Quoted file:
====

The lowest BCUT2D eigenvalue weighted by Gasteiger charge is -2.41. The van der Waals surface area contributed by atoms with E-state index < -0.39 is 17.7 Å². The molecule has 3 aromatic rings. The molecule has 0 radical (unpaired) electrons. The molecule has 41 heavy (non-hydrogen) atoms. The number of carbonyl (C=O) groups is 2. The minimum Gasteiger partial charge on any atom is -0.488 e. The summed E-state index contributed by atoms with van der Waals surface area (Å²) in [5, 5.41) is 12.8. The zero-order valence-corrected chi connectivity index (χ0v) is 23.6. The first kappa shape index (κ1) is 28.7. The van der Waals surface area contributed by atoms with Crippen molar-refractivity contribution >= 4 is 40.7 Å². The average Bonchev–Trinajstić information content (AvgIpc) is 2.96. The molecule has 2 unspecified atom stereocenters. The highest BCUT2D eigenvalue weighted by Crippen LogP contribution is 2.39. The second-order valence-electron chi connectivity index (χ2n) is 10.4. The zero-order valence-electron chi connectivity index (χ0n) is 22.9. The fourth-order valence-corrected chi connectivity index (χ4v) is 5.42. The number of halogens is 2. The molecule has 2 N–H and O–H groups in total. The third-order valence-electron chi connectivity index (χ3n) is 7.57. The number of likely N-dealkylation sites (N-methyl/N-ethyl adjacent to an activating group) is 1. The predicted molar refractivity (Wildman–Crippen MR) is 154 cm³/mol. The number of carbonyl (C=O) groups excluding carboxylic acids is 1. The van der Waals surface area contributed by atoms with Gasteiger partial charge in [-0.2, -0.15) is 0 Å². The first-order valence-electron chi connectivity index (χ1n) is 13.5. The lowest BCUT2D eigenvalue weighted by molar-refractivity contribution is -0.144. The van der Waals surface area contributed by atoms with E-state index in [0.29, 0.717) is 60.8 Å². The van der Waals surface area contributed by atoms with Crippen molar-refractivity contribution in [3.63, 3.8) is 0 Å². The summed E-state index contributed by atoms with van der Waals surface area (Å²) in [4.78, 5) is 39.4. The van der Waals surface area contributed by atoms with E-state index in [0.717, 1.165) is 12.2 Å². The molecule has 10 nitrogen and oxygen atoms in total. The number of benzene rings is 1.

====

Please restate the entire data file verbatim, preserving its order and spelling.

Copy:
The lowest BCUT2D eigenvalue weighted by Gasteiger charge is -2.41. The van der Waals surface area contributed by atoms with E-state index < -0.39 is 17.7 Å². The molecule has 3 aromatic rings. The molecule has 0 radical (unpaired) electrons. The molecule has 41 heavy (non-hydrogen) atoms. The number of carbonyl (C=O) groups is 2. The minimum Gasteiger partial charge on any atom is -0.488 e. The summed E-state index contributed by atoms with van der Waals surface area (Å²) in [5, 5.41) is 12.8. The zero-order valence-corrected chi connectivity index (χ0v) is 23.6. The first kappa shape index (κ1) is 28.7. The van der Waals surface area contributed by atoms with Crippen molar-refractivity contribution >= 4 is 40.7 Å². The average Bonchev–Trinajstić information content (AvgIpc) is 2.96. The molecule has 2 unspecified atom stereocenters. The highest BCUT2D eigenvalue weighted by Crippen LogP contribution is 2.39. The second-order valence-electron chi connectivity index (χ2n) is 10.4. The zero-order valence-electron chi connectivity index (χ0n) is 22.9. The fourth-order valence-corrected chi connectivity index (χ4v) is 5.42. The number of halogens is 2. The molecule has 2 N–H and O–H groups in total. The third-order valence-electron chi connectivity index (χ3n) is 7.57. The number of likely N-dealkylation sites (N-methyl/N-ethyl adjacent to an activating group) is 1. The predicted molar refractivity (Wildman–Crippen MR) is 154 cm³/mol. The number of carbonyl (C=O) groups excluding carboxylic acids is 1. The van der Waals surface area contributed by atoms with Gasteiger partial charge in [-0.2, -0.15) is 0 Å². The first-order valence-electron chi connectivity index (χ1n) is 13.5. The lowest BCUT2D eigenvalue weighted by molar-refractivity contribution is -0.144. The van der Waals surface area contributed by atoms with E-state index in [0.29, 0.717) is 60.8 Å². The van der Waals surface area contributed by atoms with Crippen molar-refractivity contribution in [3.63, 3.8) is 0 Å². The summed E-state index contributed by atoms with van der Waals surface area (Å²) in [4.78, 5) is 39.4. The van der Waals surface area contributed by atoms with E-state index in [0.717, 1.165) is 12.2 Å². The molecule has 10 nitrogen and oxygen atoms in total. The number of benzene rings is 1.